What A Working Mom Wants Her Husband To Know
I love you. I do, with all of my essence. But let me just put it out there — I am tired. I am so tired that my tired is tired. Do you get that? It’s pointless for me to even think about how high my level of fatigue is because it takes too much energy to put together coherent thoughts. Pooped. Drained. Frazzled. Tired.
You look at me like I’m an alien who has escaped a booby hatch. I am a working mom, and that is a club like no other. I carry the deep-seated guilt of not being at home day in and day out with our kids like the “good” moms are.
I know that stay-at-home moms do real work — hard work. But I’m simply not wired to stay at home that way. For me, it’s like a mini-vacation to go to my job every day, even though I do real hard work there too. I feel worthwhile and useful in my profession.
The fundamental necessity of my paycheck’s contribution to our family is abated by the fact that I like my career. I want my kids to see that it’s good to work hard. They will be stronger for it. That’s what I tell myself anyway. But the guilt struggle of not being there for them is real. And it never, ever fades away.
Look, I don’t think you’re a bad husband or a bad father. Quite the opposite — you’re in the upper echelon of great guys out there. You’re my Romeo, my Stud Muffin, my MacDaddy. You can’t “fix” my tired, but (and this is a big but) you can ease my burden in tangible ways.
If you see me coming in from my car with a combination of work documents, school backpacks, kids’ art projects, or bags of groceries, offer a helping hand. And honestly, can you please keep up with your own dang keys and wallet? Lessen my burden.
I have another issue: I’m lonely. The working breed of mom-wife is lonely today. Most of my friends do the same type of relentless career tasks that I do, day in and day out, so none of us have time for one another anymore. Gone are the days of pedicure dates and happy hours. On the rare occasion when we get to drink wine and be in our PJ pants together, we feel safe, at home, normal.
Please understand that loneliness is my enemy. I need community, so encourage my friendships. Force me out of the house to be reminded of freedom.
But sweetie, that means you need to tag in for me so I can go out. I know you want a to-do list in my absence, but don’t you see that I’m too tired to put a coherent list together? Alas, it’s my only hope, so I’ll try my best.
Feed our loving tyrants dinner, bathe them, check homework, and set out clothes for school the next day according to whether it’s a library day, a performing arts day, or P.E. day. (Don’t send our daughter to school in a skirt if it’s P.E. day, for Pete’s sake.) Create the Eiffel Tower out of paper-freaking-mache and glitter. (BTW, whoever invented glitter clearly wasn’t thinking about the torture it would inflict upon humanity.) Make sure they brush their teeth and read a book. Talk over whatever they want to endlessly talk about at pillow time. And for the love of everything holy, get it all done on schedule so they get a full night of sleep! Otherwise, we pay the price of sleep-deprived suffering and wildly strung emotions the following day. The booby hatch would be a welcome respite compared to one more meltdown.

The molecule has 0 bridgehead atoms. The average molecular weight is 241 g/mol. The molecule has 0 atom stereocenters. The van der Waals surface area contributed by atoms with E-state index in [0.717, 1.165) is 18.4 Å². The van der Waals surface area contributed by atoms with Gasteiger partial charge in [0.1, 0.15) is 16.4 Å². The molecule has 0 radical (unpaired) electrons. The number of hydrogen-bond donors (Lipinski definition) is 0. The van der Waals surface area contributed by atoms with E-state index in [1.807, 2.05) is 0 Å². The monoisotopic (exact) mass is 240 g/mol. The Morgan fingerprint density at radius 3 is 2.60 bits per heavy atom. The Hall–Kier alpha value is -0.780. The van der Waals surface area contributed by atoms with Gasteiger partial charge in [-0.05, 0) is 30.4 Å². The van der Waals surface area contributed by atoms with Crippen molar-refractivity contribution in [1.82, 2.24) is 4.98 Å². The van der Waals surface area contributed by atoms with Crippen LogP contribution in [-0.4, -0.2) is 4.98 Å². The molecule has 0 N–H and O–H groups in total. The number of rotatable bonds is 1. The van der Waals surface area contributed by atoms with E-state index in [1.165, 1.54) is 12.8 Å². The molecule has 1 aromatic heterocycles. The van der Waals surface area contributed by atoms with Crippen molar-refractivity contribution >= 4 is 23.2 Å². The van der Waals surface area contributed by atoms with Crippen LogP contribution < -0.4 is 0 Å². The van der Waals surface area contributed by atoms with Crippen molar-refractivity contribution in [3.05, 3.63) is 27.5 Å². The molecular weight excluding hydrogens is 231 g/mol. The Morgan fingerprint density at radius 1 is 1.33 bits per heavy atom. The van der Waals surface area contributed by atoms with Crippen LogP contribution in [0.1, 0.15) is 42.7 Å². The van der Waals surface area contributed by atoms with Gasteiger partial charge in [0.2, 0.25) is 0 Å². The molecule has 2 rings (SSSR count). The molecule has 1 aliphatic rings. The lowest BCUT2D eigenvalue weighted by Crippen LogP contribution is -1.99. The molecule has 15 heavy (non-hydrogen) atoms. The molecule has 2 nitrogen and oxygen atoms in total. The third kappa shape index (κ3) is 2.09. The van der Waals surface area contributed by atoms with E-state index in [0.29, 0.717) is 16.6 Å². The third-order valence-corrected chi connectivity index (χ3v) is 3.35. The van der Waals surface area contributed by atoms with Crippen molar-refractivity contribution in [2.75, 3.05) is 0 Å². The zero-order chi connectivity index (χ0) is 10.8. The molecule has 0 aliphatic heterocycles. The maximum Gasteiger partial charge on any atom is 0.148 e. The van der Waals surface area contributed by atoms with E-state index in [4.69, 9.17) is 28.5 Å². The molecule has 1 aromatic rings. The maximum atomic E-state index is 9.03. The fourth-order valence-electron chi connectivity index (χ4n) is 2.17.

Then, go clean up the kitchen, feed the pets, pack school lunches, pull the morning laundry from the washer and put it into the dryer so we avoid that mildew smell in our clothes. If the smell has already set in, run that baby on another rinse cycle and then change it out when the buzzer dings. (I hate that frickin’ buzzer.)
I have control issues, and I’m working on those. I’ll try my best to come home from my evening with friends without criticizing everything you had to go through while I was away for a few hours. Who cares if you fed our kids a dinner medley of mac and cheese with baked potatoes and leftover spaghetti? Long live carbs! I know it was hard, tiresome, and loud, and I’m grateful that you pitched in, Love Muffin.
My final thoughts are these: I have too much on my plate and feel like a failure. Every area of my life gets 60% of my best. That’s a D. I’m failing. Wouldn’t you look ragged and old if you were coasting through life with a D?
That’s all I can muster and I know it sucks, but I will gregariously tackle tomorrow and shoot for an A. Maybe I’ll fall short (again), but could you please tell me that I’m doing a good job? Can you encourage me in my parenting efforts, in my job, and contribution to our family?
I look to you for some rest. Take care of me physically. I’m not talking sex (well, maybe if the mood is right). Run a bubble bath on occasion, light a candle, and let me be alone in my quiet thoughts for 20 minutes. (Besides, it’s a fair trade for your daily trips to the “throne room” that you’ve somehow turned into a man-cave for pooping. Seriously?) So dim the lights and crank on some Boyz II Men. Put some effort into it and romance me! But please don’t get mad if I topple into bed already dozing before “I’ll Make Love to You” is midway through.
I’d love to stay and talk about all this, but it’s time to get back to work. I’ve got a runny nose to wipe, emails to check, math homework to finish, and miles to go before I sleep.
Your working wife
If you enjoyed this article, head on over to like our Facebook page, It’s Personal, an all-inclusive space to discuss marriage, divorce, sex, dating, and friendship.
This article was originally published on